Tuesday, January 12, 2010
By Ruthie Bently
Most of us have heard about or seen dogs with physical impairments. Some happen through accidents, some through a birth defect, and some happen as the dog ages. Some dogs do perfectly fine after the loss of a limb, while others need assistance of some kind. My first dog Nimber had an accident and lost his right front foot, but after he healed he never had a problem getting around. Some dogs even do well after losing two legs. But what about dogs that might need some help?
Did you know there are now companies that make prosthetics for dogs? I remember seeing carts in the 1970s that were made for pets who had lost the use of their back legs, and now there are companies that make prosthetics for dogs who have had other injuries. Several of them began making prosthetics for people and because of the owner’s love of animals either amended their business to include prosthetics for animals or changed their focus and began making prosthetics for animals exclusively.
A dog that may need a prosthesis is first evaluated to determine what kind of device is best. The dog is appraised using information about any deformity they may have, and the aspects specific to the injury if they received one. Their physical activities and living environment are also taken into consideration. After the evaluation, a cast is made of the part of the body the prosthesis will be used for. The time it takes to manufacture a prosthetic device is typically about five to ten business days. The time can vary depending on which joints of the dog’s body need to be considered, as well as the type of prosthetic and the chosen material it will be manufactured from. As each dog is different, so is the device made for them.
Prosthetics are not intended to be worn 24/7; the dog will need a break from time to time. Because of the materials they’re made from, a prosthetic device will not change its shape or break down over time. To ensure a good fit, the dog needs to use the prosthesis for several weeks. Owners need to watch the prominent bone involved and the dog’s hair and skin for any signs of wear, which will help to determine how well the prosthesis is fitting the dog. By watching the dog use the prosthetic device on a daily basis during regular activities, owners can also determine if it is the proper device for their dog. Adjustments and repairs may need to be made from time to time to make sure the prosthesis keeps doing what it was constructed to do in the proper manner.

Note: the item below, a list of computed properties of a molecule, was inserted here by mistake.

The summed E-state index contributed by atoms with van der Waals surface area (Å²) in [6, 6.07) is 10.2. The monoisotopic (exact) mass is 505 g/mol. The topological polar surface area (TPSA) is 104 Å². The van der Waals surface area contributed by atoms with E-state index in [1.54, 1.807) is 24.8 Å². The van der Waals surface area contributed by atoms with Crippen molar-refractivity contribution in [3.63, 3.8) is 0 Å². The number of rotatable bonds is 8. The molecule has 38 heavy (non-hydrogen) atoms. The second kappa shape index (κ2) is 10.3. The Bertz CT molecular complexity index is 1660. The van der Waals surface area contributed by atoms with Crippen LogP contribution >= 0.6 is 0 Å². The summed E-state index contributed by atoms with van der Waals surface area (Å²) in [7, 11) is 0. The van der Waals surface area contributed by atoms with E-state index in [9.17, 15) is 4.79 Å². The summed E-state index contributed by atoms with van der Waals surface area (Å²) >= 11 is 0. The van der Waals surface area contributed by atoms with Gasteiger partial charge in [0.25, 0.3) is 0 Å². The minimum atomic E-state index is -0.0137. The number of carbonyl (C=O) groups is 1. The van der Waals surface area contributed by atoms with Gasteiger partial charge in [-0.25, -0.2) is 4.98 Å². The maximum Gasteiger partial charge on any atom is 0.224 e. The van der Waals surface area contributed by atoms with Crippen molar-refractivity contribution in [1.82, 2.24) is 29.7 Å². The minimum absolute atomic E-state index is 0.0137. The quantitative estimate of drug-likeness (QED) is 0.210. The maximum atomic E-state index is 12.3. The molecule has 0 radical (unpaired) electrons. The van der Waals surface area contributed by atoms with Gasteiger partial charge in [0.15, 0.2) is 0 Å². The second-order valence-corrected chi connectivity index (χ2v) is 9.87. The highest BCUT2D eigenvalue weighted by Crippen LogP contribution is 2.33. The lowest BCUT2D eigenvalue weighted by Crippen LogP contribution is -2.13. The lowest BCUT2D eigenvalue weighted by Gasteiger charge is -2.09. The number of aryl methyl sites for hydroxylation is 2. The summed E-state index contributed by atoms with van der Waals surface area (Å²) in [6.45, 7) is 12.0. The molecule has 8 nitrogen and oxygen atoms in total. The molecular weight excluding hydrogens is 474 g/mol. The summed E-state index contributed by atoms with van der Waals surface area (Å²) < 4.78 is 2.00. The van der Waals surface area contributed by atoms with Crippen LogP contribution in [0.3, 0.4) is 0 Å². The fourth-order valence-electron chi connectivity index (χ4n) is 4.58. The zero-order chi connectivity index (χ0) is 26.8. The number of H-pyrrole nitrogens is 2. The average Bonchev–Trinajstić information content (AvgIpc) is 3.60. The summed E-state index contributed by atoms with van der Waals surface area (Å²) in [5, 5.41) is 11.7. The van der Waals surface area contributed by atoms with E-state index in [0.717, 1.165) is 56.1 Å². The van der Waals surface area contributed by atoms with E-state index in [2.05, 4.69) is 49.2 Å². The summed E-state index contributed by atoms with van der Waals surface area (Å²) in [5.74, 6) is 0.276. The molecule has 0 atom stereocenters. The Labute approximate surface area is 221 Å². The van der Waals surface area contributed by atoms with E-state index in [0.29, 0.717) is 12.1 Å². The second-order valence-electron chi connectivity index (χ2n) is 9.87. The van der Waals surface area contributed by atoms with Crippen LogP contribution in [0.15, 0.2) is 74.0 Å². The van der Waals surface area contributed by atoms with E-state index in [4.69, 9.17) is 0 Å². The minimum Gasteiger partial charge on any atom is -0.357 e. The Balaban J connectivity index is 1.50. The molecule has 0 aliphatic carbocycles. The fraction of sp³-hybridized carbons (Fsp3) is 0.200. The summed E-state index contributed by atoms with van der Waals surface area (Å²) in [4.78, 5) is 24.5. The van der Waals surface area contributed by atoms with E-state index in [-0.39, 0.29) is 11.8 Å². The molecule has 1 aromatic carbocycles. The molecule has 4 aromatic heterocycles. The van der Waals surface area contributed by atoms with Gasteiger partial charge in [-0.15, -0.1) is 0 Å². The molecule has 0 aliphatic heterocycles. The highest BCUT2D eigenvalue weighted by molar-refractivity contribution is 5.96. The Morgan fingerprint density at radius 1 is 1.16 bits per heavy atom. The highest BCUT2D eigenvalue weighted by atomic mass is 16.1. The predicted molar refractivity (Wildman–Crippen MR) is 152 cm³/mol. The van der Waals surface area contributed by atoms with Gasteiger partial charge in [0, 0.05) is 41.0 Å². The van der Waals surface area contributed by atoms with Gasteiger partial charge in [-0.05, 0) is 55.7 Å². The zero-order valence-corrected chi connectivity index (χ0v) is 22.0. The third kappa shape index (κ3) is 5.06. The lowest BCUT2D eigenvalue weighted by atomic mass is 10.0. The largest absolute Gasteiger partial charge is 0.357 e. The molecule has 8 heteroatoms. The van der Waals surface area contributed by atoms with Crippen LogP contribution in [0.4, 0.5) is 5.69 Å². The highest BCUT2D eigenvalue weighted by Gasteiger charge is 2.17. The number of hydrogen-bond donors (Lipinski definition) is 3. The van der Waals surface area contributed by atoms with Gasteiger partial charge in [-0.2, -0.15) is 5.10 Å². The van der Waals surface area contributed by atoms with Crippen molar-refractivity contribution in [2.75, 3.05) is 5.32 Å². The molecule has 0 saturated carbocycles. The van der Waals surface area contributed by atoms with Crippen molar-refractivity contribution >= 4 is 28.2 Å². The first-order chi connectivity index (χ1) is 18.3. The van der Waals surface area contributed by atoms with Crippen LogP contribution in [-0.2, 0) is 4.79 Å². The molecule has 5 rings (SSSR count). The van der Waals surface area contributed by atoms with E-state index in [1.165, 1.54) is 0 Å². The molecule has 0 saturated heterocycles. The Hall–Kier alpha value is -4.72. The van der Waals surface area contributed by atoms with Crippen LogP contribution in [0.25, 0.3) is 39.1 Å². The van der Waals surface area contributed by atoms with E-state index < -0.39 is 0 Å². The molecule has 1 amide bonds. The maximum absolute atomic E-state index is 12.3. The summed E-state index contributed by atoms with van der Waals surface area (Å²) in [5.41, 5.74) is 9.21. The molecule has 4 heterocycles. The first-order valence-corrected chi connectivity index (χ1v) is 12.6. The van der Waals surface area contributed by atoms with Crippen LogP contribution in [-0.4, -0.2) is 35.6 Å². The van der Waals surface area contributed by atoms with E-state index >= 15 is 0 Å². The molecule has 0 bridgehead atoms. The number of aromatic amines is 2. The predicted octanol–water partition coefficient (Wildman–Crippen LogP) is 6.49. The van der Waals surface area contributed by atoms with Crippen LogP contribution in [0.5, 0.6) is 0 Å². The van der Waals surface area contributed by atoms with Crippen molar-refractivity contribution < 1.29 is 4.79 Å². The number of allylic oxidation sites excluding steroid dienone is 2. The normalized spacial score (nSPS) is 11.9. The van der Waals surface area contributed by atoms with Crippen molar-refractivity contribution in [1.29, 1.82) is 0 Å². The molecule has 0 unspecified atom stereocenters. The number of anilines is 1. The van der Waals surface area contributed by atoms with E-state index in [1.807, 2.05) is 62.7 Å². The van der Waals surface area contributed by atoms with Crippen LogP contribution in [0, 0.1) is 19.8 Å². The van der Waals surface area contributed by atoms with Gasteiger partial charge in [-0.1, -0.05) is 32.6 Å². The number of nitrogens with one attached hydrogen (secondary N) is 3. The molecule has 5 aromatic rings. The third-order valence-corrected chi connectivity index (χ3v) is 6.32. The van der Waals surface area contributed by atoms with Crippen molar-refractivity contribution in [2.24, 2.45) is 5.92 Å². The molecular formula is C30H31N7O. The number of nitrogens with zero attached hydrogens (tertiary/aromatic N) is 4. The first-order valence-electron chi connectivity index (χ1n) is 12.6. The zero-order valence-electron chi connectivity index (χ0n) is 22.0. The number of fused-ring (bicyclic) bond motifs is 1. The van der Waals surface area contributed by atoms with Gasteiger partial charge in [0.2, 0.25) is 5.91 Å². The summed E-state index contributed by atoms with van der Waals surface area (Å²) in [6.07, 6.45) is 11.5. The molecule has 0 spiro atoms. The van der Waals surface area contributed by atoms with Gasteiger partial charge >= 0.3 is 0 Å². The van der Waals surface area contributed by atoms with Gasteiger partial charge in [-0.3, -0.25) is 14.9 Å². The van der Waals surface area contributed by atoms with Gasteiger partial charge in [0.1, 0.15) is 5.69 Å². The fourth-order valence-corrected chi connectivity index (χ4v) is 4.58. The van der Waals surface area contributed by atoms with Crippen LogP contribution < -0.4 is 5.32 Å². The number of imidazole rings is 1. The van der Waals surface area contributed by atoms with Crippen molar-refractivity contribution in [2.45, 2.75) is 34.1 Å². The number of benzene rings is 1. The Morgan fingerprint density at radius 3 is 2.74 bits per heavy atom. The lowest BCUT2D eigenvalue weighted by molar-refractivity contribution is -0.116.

Do you think your dog needs a prosthetic device? Have you considered the pros and cons of such a decision? While researching this article I read about a dog that, after being fitted with a device, was miserable when they were forced to wear it. The dog’s owner, while trying to do what they felt was best for the dog (in my opinion) may have made the wrong decision. The dog in question ran away when the device was brought out and once the device was on would chew on it to try and remove it.
There are several things to consider when looking into a prosthetic device for a dog (or a pet of any kind). First and foremost is whether or not the pet would benefit from it both physically and emotionally, and is it in their best interest, or is it to assuage feelings of guilt you may have? Will it add fulfillment and quality to their daily life? The cost of the device and subsequent fittings should also be considered, and whether or not you can afford it.
When Nimber lost his foot I suppose I could have gotten him some kind of prosthesis but never honestly considered it. He didn’t have any physical or emotional issues after his accident; he got on with living and enjoyed his life even with his handicap. I did, however, gain valuable insight from Nimber’s accident. I had many handicapped clients who owned pets and while I always treated them with respect and consideration when helping them find things for their pets, I realized there was something lacking in myself. They dealt with their handicaps in the best way they could, just as Nimber did with his, and I gained even more respect for their handicaps because I lived with a handicapped dog.
Read more articles by Ruthie Bently